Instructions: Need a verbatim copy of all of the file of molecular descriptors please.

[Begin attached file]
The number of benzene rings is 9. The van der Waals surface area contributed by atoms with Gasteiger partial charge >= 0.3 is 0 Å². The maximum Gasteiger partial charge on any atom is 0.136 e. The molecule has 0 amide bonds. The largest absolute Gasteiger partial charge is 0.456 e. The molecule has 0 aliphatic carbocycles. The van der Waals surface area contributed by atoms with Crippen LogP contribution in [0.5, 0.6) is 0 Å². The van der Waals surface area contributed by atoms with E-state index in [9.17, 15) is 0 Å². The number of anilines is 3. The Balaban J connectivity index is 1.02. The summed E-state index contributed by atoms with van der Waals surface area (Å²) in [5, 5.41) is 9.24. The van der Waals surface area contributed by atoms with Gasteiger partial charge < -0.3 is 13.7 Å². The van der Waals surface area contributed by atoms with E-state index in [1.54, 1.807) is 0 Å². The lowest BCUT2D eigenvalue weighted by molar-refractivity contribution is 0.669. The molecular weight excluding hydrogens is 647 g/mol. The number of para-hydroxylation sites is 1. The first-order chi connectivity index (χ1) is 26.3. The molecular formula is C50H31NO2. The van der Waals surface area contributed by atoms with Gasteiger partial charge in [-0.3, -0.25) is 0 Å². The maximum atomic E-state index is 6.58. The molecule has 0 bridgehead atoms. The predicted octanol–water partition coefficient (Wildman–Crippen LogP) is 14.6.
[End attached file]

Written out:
The number of benzene rings is 9. The van der Waals surface area contributed by atoms with Gasteiger partial charge >= 0.3 is 0 Å². The maximum Gasteiger partial charge on any atom is 0.136 e. The molecule has 0 amide bonds. The largest absolute Gasteiger partial charge is 0.456 e. The molecule has 0 aliphatic carbocycles. The van der Waals surface area contributed by atoms with Crippen LogP contribution in [0.5, 0.6) is 0 Å². The van der Waals surface area contributed by atoms with E-state index in [9.17, 15) is 0 Å². The number of anilines is 3. The Balaban J connectivity index is 1.02. The summed E-state index contributed by atoms with van der Waals surface area (Å²) in [5, 5.41) is 9.24. The van der Waals surface area contributed by atoms with Gasteiger partial charge < -0.3 is 13.7 Å². The van der Waals surface area contributed by atoms with E-state index in [1.54, 1.807) is 0 Å². The lowest BCUT2D eigenvalue weighted by molar-refractivity contribution is 0.669. The molecular weight excluding hydrogens is 647 g/mol. The number of para-hydroxylation sites is 1. The first-order chi connectivity index (χ1) is 26.3. The molecular formula is C50H31NO2. The van der Waals surface area contributed by atoms with Gasteiger partial charge in [-0.3, -0.25) is 0 Å². The maximum atomic E-state index is 6.58. The molecule has 0 bridgehead atoms. The predicted octanol–water partition coefficient (Wildman–Crippen LogP) is 14.6.